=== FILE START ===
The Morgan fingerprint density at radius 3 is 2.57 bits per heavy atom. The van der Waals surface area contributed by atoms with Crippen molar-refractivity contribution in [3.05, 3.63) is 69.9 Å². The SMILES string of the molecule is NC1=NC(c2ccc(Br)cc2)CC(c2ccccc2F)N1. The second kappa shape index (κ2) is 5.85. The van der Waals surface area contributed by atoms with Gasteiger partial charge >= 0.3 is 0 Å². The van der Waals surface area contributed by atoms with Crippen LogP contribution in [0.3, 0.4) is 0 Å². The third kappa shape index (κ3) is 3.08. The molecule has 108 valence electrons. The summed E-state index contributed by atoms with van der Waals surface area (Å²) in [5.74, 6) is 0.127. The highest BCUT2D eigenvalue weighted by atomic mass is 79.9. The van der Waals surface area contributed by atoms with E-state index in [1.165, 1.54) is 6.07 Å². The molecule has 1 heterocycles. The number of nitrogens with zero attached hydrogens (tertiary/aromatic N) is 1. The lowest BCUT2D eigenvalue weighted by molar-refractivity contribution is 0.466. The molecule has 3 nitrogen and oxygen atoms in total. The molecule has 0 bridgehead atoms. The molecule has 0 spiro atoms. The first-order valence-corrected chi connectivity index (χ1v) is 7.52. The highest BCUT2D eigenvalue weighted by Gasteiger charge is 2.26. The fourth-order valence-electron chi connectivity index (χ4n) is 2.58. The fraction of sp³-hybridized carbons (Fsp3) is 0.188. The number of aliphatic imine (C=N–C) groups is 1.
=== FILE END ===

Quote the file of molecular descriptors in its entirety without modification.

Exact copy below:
The Morgan fingerprint density at radius 3 is 2.57 bits per heavy atom. The van der Waals surface area contributed by atoms with Crippen molar-refractivity contribution in [3.05, 3.63) is 69.9 Å². The SMILES string of the molecule is NC1=NC(c2ccc(Br)cc2)CC(c2ccccc2F)N1. The second kappa shape index (κ2) is 5.85. The van der Waals surface area contributed by atoms with Gasteiger partial charge >= 0.3 is 0 Å². The van der Waals surface area contributed by atoms with Crippen LogP contribution in [0.3, 0.4) is 0 Å². The third kappa shape index (κ3) is 3.08. The molecule has 108 valence electrons. The summed E-state index contributed by atoms with van der Waals surface area (Å²) in [5.74, 6) is 0.127. The highest BCUT2D eigenvalue weighted by atomic mass is 79.9. The van der Waals surface area contributed by atoms with E-state index in [1.165, 1.54) is 6.07 Å². The molecule has 1 heterocycles. The number of nitrogens with zero attached hydrogens (tertiary/aromatic N) is 1. The lowest BCUT2D eigenvalue weighted by molar-refractivity contribution is 0.466. The molecule has 3 nitrogen and oxygen atoms in total. The molecule has 0 bridgehead atoms. The molecule has 0 spiro atoms. The first-order valence-corrected chi connectivity index (χ1v) is 7.52. The highest BCUT2D eigenvalue weighted by Gasteiger charge is 2.26. The fourth-order valence-electron chi connectivity index (χ4n) is 2.58. The fraction of sp³-hybridized carbons (Fsp3) is 0.188. The number of aliphatic imine (C=N–C) groups is 1.